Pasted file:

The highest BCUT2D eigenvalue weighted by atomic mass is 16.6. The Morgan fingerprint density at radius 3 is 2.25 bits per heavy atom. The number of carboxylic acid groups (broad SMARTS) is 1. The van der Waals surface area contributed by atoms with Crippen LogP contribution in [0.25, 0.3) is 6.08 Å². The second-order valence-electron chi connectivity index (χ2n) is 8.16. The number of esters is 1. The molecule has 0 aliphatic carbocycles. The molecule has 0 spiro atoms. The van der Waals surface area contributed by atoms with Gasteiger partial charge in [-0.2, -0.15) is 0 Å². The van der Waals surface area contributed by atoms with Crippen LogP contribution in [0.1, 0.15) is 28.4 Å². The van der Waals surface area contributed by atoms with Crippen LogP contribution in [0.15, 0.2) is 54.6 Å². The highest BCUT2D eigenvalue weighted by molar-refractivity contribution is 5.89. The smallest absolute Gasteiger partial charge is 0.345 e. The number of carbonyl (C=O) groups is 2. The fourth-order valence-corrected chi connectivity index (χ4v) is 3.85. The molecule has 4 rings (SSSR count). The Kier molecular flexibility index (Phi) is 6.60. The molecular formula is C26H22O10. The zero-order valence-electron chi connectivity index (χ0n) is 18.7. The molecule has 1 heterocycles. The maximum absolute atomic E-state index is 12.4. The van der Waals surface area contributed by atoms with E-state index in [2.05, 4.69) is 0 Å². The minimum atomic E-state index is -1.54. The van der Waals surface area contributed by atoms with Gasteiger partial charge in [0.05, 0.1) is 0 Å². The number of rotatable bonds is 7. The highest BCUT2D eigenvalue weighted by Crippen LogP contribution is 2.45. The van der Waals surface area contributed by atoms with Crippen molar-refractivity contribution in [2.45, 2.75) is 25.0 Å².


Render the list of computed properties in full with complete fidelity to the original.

The highest BCUT2D eigenvalue weighted by atomic mass is 16.6. The Morgan fingerprint density at radius 3 is 2.25 bits per heavy atom. The number of carboxylic acid groups (broad SMARTS) is 1. The van der Waals surface area contributed by atoms with Crippen LogP contribution in [0.25, 0.3) is 6.08 Å². The second-order valence-electron chi connectivity index (χ2n) is 8.16. The number of esters is 1. The molecule has 0 aliphatic carbocycles. The molecule has 0 spiro atoms. The van der Waals surface area contributed by atoms with Gasteiger partial charge in [-0.2, -0.15) is 0 Å². The van der Waals surface area contributed by atoms with Crippen LogP contribution in [0.1, 0.15) is 28.4 Å². The van der Waals surface area contributed by atoms with Crippen LogP contribution in [0.15, 0.2) is 54.6 Å². The highest BCUT2D eigenvalue weighted by molar-refractivity contribution is 5.89. The smallest absolute Gasteiger partial charge is 0.345 e. The number of carbonyl (C=O) groups is 2. The fourth-order valence-corrected chi connectivity index (χ4v) is 3.85. The molecule has 4 rings (SSSR count). The Kier molecular flexibility index (Phi) is 6.60. The molecular formula is C26H22O10. The zero-order valence-electron chi connectivity index (χ0n) is 18.7. The molecule has 1 heterocycles. The maximum absolute atomic E-state index is 12.4. The van der Waals surface area contributed by atoms with E-state index in [2.05, 4.69) is 0 Å². The minimum atomic E-state index is -1.54. The van der Waals surface area contributed by atoms with Gasteiger partial charge in [0.05, 0.1) is 0 Å². The number of rotatable bonds is 7. The highest BCUT2D eigenvalue weighted by Crippen LogP contribution is 2.45. The van der Waals surface area contributed by atoms with Crippen molar-refractivity contribution in [2.45, 2.75) is 25.0 Å².